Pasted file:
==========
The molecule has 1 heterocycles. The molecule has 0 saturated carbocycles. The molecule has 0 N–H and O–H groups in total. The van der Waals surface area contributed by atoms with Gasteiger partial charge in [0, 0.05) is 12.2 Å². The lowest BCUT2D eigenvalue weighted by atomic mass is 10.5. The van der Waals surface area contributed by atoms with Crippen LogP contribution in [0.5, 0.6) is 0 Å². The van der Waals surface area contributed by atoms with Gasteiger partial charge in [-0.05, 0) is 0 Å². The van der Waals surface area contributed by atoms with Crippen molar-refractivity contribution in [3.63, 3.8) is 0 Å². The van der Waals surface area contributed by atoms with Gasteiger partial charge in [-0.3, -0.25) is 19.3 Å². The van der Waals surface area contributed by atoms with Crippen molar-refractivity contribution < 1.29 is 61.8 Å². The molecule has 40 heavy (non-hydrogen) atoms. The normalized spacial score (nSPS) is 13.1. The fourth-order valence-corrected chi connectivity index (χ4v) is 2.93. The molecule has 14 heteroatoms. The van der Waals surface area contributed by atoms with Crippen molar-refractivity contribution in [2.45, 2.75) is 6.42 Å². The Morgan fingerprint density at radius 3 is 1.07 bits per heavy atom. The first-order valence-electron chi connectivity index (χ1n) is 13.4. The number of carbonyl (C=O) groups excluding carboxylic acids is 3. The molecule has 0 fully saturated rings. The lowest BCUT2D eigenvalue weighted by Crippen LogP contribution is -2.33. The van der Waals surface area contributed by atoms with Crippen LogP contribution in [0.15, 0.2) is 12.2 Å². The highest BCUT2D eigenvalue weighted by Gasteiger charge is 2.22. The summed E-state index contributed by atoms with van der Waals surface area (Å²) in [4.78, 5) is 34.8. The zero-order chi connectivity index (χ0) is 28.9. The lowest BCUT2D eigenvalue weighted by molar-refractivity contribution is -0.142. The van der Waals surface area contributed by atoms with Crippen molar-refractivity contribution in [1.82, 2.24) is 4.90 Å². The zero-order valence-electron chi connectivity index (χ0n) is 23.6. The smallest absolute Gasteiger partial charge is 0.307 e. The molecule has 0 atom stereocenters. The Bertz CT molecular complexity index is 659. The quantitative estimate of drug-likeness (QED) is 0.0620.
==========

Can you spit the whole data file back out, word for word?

The molecule has 1 heterocycles. The molecule has 0 saturated carbocycles. The molecule has 0 N–H and O–H groups in total. The van der Waals surface area contributed by atoms with Gasteiger partial charge in [0, 0.05) is 12.2 Å². The lowest BCUT2D eigenvalue weighted by atomic mass is 10.5. The van der Waals surface area contributed by atoms with Crippen LogP contribution in [0.5, 0.6) is 0 Å². The van der Waals surface area contributed by atoms with Gasteiger partial charge in [-0.05, 0) is 0 Å². The van der Waals surface area contributed by atoms with Crippen molar-refractivity contribution in [3.63, 3.8) is 0 Å². The van der Waals surface area contributed by atoms with Gasteiger partial charge in [-0.3, -0.25) is 19.3 Å². The van der Waals surface area contributed by atoms with Crippen molar-refractivity contribution < 1.29 is 61.8 Å². The molecule has 40 heavy (non-hydrogen) atoms. The normalized spacial score (nSPS) is 13.1. The fourth-order valence-corrected chi connectivity index (χ4v) is 2.93. The molecule has 14 heteroatoms. The van der Waals surface area contributed by atoms with Crippen molar-refractivity contribution in [2.45, 2.75) is 6.42 Å². The Morgan fingerprint density at radius 3 is 1.07 bits per heavy atom. The first-order valence-electron chi connectivity index (χ1n) is 13.4. The number of carbonyl (C=O) groups excluding carboxylic acids is 3. The molecule has 0 fully saturated rings. The lowest BCUT2D eigenvalue weighted by Crippen LogP contribution is -2.33. The van der Waals surface area contributed by atoms with Crippen LogP contribution in [0.15, 0.2) is 12.2 Å². The highest BCUT2D eigenvalue weighted by Gasteiger charge is 2.22. The summed E-state index contributed by atoms with van der Waals surface area (Å²) in [4.78, 5) is 34.8. The zero-order chi connectivity index (χ0) is 28.9. The lowest BCUT2D eigenvalue weighted by molar-refractivity contribution is -0.142. The van der Waals surface area contributed by atoms with Crippen molar-refractivity contribution in [1.82, 2.24) is 4.90 Å². The zero-order valence-electron chi connectivity index (χ0n) is 23.6. The smallest absolute Gasteiger partial charge is 0.307 e. The molecule has 0 atom stereocenters. The Bertz CT molecular complexity index is 659. The quantitative estimate of drug-likeness (QED) is 0.0620.